Notwithstanding, what could be, and possibilities, time is indeed a beast of its own, which changed the course of state and largely the region. As the Malla Dynasty in Nepal, which started out strong and peaked across centuries gradually saw an explosion of economic growth like never before, from flourishing trade routes, Ancient Nepal began to marvel. The reminiscent of which can be seen via, The eloquent Durbar r Squares. Regardless, as the region not only Nepal largely began to lose sight of the larger picture, and as Europe began to steam ahead gradually from Renaissance to the Age of Enlightenment and later The Industrial Revolution. The whole power parity of the world from security to economics to politics and trade began to change. The inland routes that took centuries to peak, that Malla rode off to splendor were no longer consequential, and thus Nepal’s cycle of development hit reset and she started to look inward, isolated to most of the world as a proud state stuck in the past. The new rules of the game were very much different, the world indeed had changed, from the invention of internal combustion engines to the processing of goods, factories, the telegraph, steam engines, and mechanical sewing machines. The very concept of who we are and what we can achieve as species were changed, challenged, and hence shaped for centuries to follow. Now, the new playing ground for states had a much wider gap, and states on the losing side of things, like Nepal, had much catching up to do. The deeper the traditional heritage and the more isolated the state, the more difficulties it seemed to entertain, for the process of reorientation with newfound realities.

Nepal began modernization and industrialization in the 1970s. It was around the same time our population began to increase strikingly, starting from the 60s. For the ancient state that had barely begun its reorientation process, the sudden population surge did mean that it faced considerable challenges for development. Perhaps, when we examine this dynamic multifaceted process of reorientation that Nepal as a state seems to be stuck in, structurally it might be justifiable why the previous generation has largely failed in the transformation of the state, as they were not only versed in these new rules, realities, aptitude, and proficiencies and but because of the fact that the country after the unification had mostly been looking inwards, isolated, unmechanized, as a proud state of the past stuck in dilemma.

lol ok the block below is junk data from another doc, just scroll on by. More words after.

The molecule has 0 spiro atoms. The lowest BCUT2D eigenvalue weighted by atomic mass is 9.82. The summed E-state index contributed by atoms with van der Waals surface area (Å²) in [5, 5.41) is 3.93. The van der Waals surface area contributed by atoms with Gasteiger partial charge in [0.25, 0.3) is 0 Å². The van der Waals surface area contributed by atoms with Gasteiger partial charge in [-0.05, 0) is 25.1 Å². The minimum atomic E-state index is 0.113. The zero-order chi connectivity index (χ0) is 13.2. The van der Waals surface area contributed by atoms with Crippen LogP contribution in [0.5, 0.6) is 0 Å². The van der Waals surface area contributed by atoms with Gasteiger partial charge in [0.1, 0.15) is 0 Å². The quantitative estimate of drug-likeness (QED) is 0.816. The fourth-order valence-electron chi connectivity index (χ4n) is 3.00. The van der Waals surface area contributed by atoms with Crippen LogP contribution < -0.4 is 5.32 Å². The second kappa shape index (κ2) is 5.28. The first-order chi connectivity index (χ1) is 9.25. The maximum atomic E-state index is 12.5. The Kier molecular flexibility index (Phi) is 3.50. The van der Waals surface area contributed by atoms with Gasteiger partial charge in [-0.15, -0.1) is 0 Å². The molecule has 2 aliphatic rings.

In between, the start of industrialization in Nepal and now much has happened, politically speaking that for the sake of larger argument not paid much attention to, but if we examine other case studies of Asia that were also on the losing end of things, a similar pattern has emerged. Asian states post industrial age, began to catch up by starting their reorientation process, for example, Japan, a mercantile power that was more or less among the first states in Asia to modernize during Meiji Restoration in the second half of the 1800s began rapid Modernization only after the second world war in 1950s kickstarted with Korean War that saw heavy demand in production and marked the advent of economic miracle, but it was only when its population started to produce more working age cohort from late 1980s to early 2000s, until its peak, its economy truly reached astounding heights. An almost similar picture can also be seen in China, which began its reform process under Deng Xiaoping in the late 1970s but was only able to reach true economic potential with large swaths of the population entering the working age starting from the early 2000s, that was also when China joined WTO. Today’s, Nepalese population has just begun to enter its peak stage producing the largest working force and the strongest demographic dividend the country has ever seen. And albeit, the new generation is furthest from the glory it once enjoyed and to be fair has been through many things at home and abroad from the fall of the Berlin Wall, the Start of Globalization to Insurgencies and instability at home. But as history will witness the new generation has only begun to impose its will on the state. There seems to be a structural chance for the next generation to move forward if they are able to grasp the development cycle, understand who we are, where we come from, and where we are going, whilst not losing sight of the larger picture. 

For An Enterprising Nepal